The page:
What is to be done about all of this?  I am not exactly sure, but as I think about it, I am increasingly empathetic with the character D-Fens played by Michael Douglas in the movie “Falling Down”.  Fed up with the frustrations of modern day society that impede his every effort to get home for his daughter’s birthday party, D-Fens takes out his frustrations first by abandoning his car in the middle of stopped traffic on a freeway, then by attacking a Coke machine (with a bat), followed by an increasingly serious series of other attacks on people, places, and things.  The story does not end well for D-Fens. cokemachine That movie is reminiscent of the underlying theme of the movie “Network” – “I’m mad as hell and I can’t take it anymore!”  I guess what is needed here is perspective.  What, in the big picture, is really important?  Should the fact that you know you are getting slightly screwed in any number of ways every day rob you of the joy of living that day?  If you know that there are a million potholes out there on your daily path, should that knowledge keep you from venturing out?  “Life is not always fair”, we teach our children.  Perhaps we should listen to our own teaching.  Justice is an elusive bride!  We should vote with our feet, staying away from vendors whose sales tactics are particularly offensive.  But, we should not stop living our lives in joy, nor should we spend our lives in an ill-advised effort to correct every wrong or every injustice that we see.  There just are not enough hours in the day to do that.  Yes, bait and switch exists, and examples are ubiquitous.  So what?  I will take my business, and my daily concerns, in another direction.

You’re in my space! – A story of mice and men

When Jan and I were being trained to be therapeutic foster parents, we learned a lot about taking proper care of children with severe emotional and/or psychological disorders. We also learned self-defense techniques, a bit about first-aid, and we learned where to go for help if needed. One of the things that sticks in my mind was the concept of “personal space.” If I was listening correctly, I learned that this concept is extremely important, and is culturally inculcated (great word!) in each of us. We were told that in certain cultures, people are quite comfortable conversing while nearly “nose-to-nose”. Europeans have no problem with getting up close and personal. Italians are famous for conversing with their hands, in tight quarters. In the United States, however, we tend to get very uncomfortable if someone invades our space, even if only for a minute. If that person persists, we shift into a different mode – fight or flight becomes the order of the day. This becomes particularly important when dealing with highly-vulnerable children. We were told that tensions could often be reduced by just backing away. Space is all-important. Perhaps I am a little hypersensitive on that subject. OK, so I am writing today to describe an invasion of my personal space – such an affront to my sensibilities that I have contemplated acts that would not look good on the front page of the New York Times, should WikiLeaks develop the capability to read my mind.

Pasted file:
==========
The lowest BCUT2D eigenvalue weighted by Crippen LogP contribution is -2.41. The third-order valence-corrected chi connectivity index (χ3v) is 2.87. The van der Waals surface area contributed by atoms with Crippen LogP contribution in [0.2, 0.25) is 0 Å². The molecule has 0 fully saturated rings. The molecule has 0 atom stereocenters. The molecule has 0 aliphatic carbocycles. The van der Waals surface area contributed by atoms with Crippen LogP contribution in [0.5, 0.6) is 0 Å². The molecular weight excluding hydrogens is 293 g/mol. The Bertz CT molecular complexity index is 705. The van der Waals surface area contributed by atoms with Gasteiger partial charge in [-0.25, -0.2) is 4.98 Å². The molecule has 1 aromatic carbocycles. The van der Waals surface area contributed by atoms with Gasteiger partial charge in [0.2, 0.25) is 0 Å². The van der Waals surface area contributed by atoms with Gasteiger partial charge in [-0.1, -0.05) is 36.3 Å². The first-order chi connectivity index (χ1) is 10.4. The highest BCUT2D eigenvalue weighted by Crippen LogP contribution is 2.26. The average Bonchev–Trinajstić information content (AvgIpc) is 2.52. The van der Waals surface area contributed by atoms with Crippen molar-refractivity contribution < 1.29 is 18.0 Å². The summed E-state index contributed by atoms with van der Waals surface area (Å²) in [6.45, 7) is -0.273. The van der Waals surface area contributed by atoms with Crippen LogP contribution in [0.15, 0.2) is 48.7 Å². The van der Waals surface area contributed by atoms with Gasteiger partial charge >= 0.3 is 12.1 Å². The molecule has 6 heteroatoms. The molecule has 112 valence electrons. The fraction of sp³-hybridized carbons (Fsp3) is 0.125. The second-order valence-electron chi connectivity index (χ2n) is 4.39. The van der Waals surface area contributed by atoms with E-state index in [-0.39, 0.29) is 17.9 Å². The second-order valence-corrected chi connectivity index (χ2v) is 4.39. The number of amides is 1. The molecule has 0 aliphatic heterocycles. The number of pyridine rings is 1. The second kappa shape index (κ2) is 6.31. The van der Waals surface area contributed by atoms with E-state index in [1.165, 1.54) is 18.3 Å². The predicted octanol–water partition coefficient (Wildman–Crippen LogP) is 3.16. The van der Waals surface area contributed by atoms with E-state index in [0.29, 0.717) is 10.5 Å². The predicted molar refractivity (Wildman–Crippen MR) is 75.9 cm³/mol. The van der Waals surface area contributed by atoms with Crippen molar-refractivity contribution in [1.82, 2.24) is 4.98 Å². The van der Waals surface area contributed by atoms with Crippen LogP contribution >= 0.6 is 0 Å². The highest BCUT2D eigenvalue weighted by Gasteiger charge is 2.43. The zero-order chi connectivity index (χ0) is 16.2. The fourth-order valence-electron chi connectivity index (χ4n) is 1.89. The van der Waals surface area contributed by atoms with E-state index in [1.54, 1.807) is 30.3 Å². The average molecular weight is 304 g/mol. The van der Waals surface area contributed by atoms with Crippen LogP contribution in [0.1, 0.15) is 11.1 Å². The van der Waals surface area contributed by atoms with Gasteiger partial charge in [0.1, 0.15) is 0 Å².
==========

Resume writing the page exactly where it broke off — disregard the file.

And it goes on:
If you have read one of my earlier blogs (https://johnscripps.wordpress.com/2015/04/09/how-can-i-connect-squirrels-and-income-tax-preparation-in-a-brief-blog/), you will remember that I am not fond of squirrels. So, I begin this story in that context. I hope you will understand. If you are a squirrel lover, I am sure that you are still a good person – but in my view, you are misguided. You may want to stop reading at this point. Anyway, I digress. About 2 months ago, I was asleep in our downstairs bedroom at our cabin when I was awakened in the middle of the night by the sound of some small animal scampering back and forth. It sounded like it was upstairs, and I was able to relax thinking that a squirrel or something was just running back and forth on top of the cabin roof. It was disconcerting, though, because the sound was pretty loud, and seemingly close to where I was sleeping. Jan was in Boise, so she missed hearing the racket. I was there alone at the time. The next night, sure enough, the little fellow appeared again. Now, I was worried, because it sounded like he (or she) was inside the cabin. This constituted a serious invasion of my personal space. Action was required.
I have no “critter-cam”, so I could not determine the genus or species of the intruder, nor was I certain where he/she was in the cabin. For the purpose of this blog, I will call this animal Ratso Rizzo. I searched throughout the cabin, but to no avail. I talked myself into believing that Ratso was just having fun up on the roof. Then, when son John was up at the cabin with his family, he reported the same nocturnal riots, and worse, food was eaten out of bags left on the kitchen dining table. Animal poop was starting to auglyratppear in lots of places. A small hole had been chewed through the upstairs floor. John reported that he and others actually spotted Ratso scampering around at night. They attempted to slap him down with a broom, but to no avail. The little bastard was just too quick for them. Are you starting to understand how the concept of personal space applies here?